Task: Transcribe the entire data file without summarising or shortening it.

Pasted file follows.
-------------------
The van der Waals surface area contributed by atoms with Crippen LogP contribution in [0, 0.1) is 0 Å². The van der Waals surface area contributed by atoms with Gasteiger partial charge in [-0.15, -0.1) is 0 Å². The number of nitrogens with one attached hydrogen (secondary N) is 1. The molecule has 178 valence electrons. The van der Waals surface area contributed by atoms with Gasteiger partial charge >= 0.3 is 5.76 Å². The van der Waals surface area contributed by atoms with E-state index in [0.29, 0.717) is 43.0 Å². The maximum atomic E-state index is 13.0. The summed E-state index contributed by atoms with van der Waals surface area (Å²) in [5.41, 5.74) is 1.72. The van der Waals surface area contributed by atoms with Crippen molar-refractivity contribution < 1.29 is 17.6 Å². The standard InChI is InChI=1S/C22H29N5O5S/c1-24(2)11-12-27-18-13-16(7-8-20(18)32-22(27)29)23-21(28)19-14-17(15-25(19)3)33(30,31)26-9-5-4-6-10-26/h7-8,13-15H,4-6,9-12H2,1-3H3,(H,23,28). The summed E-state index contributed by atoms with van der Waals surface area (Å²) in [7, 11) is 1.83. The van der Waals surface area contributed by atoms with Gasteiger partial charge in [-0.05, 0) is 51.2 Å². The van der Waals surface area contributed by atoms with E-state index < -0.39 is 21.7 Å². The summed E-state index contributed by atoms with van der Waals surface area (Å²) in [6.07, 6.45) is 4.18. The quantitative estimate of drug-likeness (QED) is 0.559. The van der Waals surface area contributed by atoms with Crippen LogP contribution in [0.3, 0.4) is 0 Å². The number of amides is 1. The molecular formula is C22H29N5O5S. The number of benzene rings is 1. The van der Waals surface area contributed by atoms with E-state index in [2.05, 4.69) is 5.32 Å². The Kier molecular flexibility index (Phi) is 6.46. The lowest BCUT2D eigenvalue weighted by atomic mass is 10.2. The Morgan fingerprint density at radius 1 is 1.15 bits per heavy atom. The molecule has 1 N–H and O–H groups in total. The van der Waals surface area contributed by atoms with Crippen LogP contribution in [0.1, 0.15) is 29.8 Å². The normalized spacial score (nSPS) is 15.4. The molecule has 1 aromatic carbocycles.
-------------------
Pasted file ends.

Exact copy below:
The van der Waals surface area contributed by atoms with Crippen LogP contribution in [0, 0.1) is 0 Å². The van der Waals surface area contributed by atoms with Gasteiger partial charge in [-0.15, -0.1) is 0 Å². The number of nitrogens with one attached hydrogen (secondary N) is 1. The molecule has 178 valence electrons. The van der Waals surface area contributed by atoms with Gasteiger partial charge >= 0.3 is 5.76 Å². The van der Waals surface area contributed by atoms with E-state index in [0.29, 0.717) is 43.0 Å². The maximum atomic E-state index is 13.0. The summed E-state index contributed by atoms with van der Waals surface area (Å²) in [5.41, 5.74) is 1.72. The van der Waals surface area contributed by atoms with Crippen molar-refractivity contribution < 1.29 is 17.6 Å². The standard InChI is InChI=1S/C22H29N5O5S/c1-24(2)11-12-27-18-13-16(7-8-20(18)32-22(27)29)23-21(28)19-14-17(15-25(19)3)33(30,31)26-9-5-4-6-10-26/h7-8,13-15H,4-6,9-12H2,1-3H3,(H,23,28). The summed E-state index contributed by atoms with van der Waals surface area (Å²) in [7, 11) is 1.83. The van der Waals surface area contributed by atoms with Gasteiger partial charge in [-0.05, 0) is 51.2 Å². The van der Waals surface area contributed by atoms with E-state index < -0.39 is 21.7 Å². The summed E-state index contributed by atoms with van der Waals surface area (Å²) in [6.07, 6.45) is 4.18. The quantitative estimate of drug-likeness (QED) is 0.559. The van der Waals surface area contributed by atoms with Crippen LogP contribution in [0.3, 0.4) is 0 Å². The number of amides is 1. The molecular formula is C22H29N5O5S. The number of benzene rings is 1. The van der Waals surface area contributed by atoms with E-state index in [2.05, 4.69) is 5.32 Å². The Kier molecular flexibility index (Phi) is 6.46. The lowest BCUT2D eigenvalue weighted by atomic mass is 10.2. The Morgan fingerprint density at radius 1 is 1.15 bits per heavy atom. The molecule has 1 N–H and O–H groups in total. The van der Waals surface area contributed by atoms with Crippen LogP contribution in [0.1, 0.15) is 29.8 Å². The normalized spacial score (nSPS) is 15.4. The molecule has 1 aromatic carbocycles.